WILMINGTON, N.C. (WECT) -Jamie Calcasola doesn’t remember much of his time at NHRMC, but he still carries the scar on his neck from his tracheotomy and the pictures his family took to remember his 77-day battle in the hospital with COVID-19.
Pictures showing things like a priest laying a rosary on his chest while a machine breathed for him, his wife’s hand reaching out of a disposable scrub top to clasp his hand, or snapshots of his three daughters that decorated the side of his plastic hospital bed speak to the gravity of his hospital stay.
Calcasola was vacationing in Orlando in August when he contracted COVID-19. The family is from Texas, but planned to visit his parents in Carolina Beach before returning home.
The young father had no health issues, but he wasn’t vaccinated against the coronavirus.
Days after trying to rest at his parent’s house, he was too weak to get out of bed and couldn’t breathe. His fingers and lips were blue when they rushed him to New Hanover Regional Medical Center.
Eventually he got two kinds of pneumonia and he got so ill, he was put in a medically-induced coma and kept alive on an ECMO machine. Calcasola stayed sedated until October.
“If we weren’t here in that timing, in this state, with that hospital, I feel like I would’ve died,” said Calcasola. “Not all hospitals have ECMO machines that are available — they only have a few and they’ve got dozens of COVID patients that are dying.”
Life for his family continued while the machine drove oxygen into his body, allowing his COVID-damaged lungs to heal. While he was on ECMO, his 13-year-old’s birthday passed and his oldest daughters marked their first day of school.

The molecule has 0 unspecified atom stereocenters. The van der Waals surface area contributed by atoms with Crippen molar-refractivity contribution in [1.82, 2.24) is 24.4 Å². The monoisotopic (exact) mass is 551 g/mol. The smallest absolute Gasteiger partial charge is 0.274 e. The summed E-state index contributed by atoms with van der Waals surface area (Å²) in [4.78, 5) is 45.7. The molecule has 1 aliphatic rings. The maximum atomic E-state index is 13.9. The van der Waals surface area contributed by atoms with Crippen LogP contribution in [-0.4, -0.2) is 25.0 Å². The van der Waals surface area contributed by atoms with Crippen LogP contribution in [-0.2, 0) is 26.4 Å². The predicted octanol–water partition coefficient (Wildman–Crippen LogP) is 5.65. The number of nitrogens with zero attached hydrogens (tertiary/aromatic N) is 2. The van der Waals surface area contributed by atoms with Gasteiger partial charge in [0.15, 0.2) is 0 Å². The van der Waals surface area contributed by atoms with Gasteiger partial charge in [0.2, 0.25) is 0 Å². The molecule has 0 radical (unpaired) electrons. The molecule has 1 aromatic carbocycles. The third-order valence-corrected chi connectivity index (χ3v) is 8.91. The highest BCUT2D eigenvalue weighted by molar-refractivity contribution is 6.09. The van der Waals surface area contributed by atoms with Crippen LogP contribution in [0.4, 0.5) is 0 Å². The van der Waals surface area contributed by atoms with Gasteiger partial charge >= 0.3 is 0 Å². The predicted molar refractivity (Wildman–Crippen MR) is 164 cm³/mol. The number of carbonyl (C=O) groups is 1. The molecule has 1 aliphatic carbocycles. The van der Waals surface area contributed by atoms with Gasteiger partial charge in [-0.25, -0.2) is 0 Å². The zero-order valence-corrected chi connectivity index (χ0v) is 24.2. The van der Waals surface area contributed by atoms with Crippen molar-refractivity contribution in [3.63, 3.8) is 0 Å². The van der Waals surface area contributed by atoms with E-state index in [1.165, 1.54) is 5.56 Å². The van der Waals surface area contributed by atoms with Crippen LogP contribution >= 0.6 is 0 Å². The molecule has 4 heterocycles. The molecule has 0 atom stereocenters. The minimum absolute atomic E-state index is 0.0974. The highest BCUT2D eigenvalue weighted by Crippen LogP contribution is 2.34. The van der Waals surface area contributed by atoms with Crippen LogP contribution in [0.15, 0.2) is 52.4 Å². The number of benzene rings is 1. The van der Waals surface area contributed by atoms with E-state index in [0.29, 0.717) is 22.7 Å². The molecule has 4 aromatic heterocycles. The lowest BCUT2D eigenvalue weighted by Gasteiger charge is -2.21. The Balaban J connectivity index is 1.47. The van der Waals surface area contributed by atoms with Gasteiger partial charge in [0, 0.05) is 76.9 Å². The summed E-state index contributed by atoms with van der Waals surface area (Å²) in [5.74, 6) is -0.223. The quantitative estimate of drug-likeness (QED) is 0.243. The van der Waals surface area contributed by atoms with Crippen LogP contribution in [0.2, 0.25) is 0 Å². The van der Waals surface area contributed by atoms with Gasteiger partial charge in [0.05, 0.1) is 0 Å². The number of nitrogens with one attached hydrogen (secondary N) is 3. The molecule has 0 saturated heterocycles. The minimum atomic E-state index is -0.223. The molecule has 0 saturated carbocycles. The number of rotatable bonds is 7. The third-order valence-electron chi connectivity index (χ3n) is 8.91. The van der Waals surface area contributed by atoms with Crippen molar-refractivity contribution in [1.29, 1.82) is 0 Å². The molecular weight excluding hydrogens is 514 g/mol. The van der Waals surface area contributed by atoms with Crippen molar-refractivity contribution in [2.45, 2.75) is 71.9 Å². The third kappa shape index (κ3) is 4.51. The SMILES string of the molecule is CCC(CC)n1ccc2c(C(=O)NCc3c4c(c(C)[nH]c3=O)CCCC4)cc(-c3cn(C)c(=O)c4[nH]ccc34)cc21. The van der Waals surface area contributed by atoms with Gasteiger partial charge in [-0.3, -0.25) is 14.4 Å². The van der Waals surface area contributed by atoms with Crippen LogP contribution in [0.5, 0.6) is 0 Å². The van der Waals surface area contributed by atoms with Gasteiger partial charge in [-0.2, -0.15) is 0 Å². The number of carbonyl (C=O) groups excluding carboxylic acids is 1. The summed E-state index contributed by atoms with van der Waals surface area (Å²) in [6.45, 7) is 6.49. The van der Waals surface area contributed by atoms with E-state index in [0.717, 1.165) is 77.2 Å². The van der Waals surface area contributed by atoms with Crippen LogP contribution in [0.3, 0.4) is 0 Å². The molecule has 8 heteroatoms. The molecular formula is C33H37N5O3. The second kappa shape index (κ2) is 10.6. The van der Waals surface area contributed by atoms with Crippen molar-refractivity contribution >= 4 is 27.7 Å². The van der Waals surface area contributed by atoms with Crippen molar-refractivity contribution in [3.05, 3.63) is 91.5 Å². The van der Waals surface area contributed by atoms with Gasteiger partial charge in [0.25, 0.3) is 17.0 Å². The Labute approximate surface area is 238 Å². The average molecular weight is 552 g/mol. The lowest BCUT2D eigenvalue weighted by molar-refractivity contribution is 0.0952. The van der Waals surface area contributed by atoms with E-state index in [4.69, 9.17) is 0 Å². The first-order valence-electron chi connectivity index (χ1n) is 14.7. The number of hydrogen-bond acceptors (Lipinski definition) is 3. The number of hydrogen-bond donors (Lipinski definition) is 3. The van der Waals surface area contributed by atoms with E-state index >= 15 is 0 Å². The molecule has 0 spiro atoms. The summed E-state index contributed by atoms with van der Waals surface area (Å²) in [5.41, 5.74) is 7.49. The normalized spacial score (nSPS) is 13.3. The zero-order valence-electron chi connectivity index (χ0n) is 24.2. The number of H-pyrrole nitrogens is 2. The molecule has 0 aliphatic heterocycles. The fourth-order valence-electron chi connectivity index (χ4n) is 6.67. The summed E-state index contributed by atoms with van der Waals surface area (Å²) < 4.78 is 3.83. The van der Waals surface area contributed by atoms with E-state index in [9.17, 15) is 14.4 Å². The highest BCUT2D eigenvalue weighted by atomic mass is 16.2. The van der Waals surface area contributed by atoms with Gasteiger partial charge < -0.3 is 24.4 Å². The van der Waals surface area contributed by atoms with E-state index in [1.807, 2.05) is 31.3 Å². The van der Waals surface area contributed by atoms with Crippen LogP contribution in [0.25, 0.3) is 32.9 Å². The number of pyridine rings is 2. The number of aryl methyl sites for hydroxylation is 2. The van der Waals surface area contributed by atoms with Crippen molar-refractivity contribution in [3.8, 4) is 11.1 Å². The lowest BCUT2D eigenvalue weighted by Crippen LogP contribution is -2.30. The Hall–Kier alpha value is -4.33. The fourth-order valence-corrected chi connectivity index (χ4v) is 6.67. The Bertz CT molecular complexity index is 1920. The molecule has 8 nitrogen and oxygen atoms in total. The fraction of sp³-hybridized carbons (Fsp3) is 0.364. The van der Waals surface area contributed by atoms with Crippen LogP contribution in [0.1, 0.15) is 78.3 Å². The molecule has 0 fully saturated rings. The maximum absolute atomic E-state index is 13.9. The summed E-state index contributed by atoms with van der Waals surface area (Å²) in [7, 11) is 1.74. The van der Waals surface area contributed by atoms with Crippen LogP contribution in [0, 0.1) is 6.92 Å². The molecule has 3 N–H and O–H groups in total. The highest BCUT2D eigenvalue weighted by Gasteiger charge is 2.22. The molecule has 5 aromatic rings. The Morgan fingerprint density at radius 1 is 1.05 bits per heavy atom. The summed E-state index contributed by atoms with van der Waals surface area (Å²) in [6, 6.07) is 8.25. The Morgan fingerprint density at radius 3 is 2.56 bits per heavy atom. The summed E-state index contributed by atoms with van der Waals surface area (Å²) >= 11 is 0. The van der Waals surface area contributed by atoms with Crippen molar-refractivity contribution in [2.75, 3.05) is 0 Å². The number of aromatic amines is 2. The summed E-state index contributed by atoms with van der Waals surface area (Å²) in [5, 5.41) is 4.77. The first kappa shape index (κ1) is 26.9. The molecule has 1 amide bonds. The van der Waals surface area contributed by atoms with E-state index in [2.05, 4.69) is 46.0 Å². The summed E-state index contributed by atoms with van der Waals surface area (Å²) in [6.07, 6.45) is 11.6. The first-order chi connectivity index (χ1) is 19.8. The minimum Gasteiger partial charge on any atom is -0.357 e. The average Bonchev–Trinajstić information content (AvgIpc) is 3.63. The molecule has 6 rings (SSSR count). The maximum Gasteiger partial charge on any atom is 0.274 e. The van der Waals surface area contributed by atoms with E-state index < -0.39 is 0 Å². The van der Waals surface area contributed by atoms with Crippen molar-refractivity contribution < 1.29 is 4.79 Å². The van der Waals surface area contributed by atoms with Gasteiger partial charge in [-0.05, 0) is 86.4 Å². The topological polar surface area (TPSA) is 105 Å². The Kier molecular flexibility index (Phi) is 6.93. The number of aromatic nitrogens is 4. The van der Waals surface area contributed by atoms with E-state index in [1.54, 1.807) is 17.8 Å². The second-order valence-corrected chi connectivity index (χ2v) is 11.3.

Calcasola says he wishes he would have taken the virus more seriously and gotten the vaccine.
“I was the poster boy for anti-vax and the ignorance towards it all, it’s something I definitely regret because I wouldn’t have had to go through everything that I went through and put my family through,” said Calcasola. “My wife had to sit and watch me go through all this, I got to sleep for most of it but they watched me fight for my life in that bed.”
His wife, Brittany, was at the hospital each day.
“I was definitely upset because I couldn’t — didn’t want to be anywhere else. I wanted to be by his side, knowing how he was doing, what the doctors and nurses were doing that day and if he was getting any better,” said his wife, Brittany Chitty. “It was definitely the hardest thing I’ve ever had to go through.”
Doctors gave him a 15 percent chance of survival, but despite the odds, the father of three was given a second chance at life, to be there for his three kids and wife.
“Cherish your family and appreciate your life because life is short and with something like COVID going around, you never know. I’m grateful to be alive and hopefully can have many more years to be with them,” said Calcasola.
Copyright 2021 WECT. All rights reserved.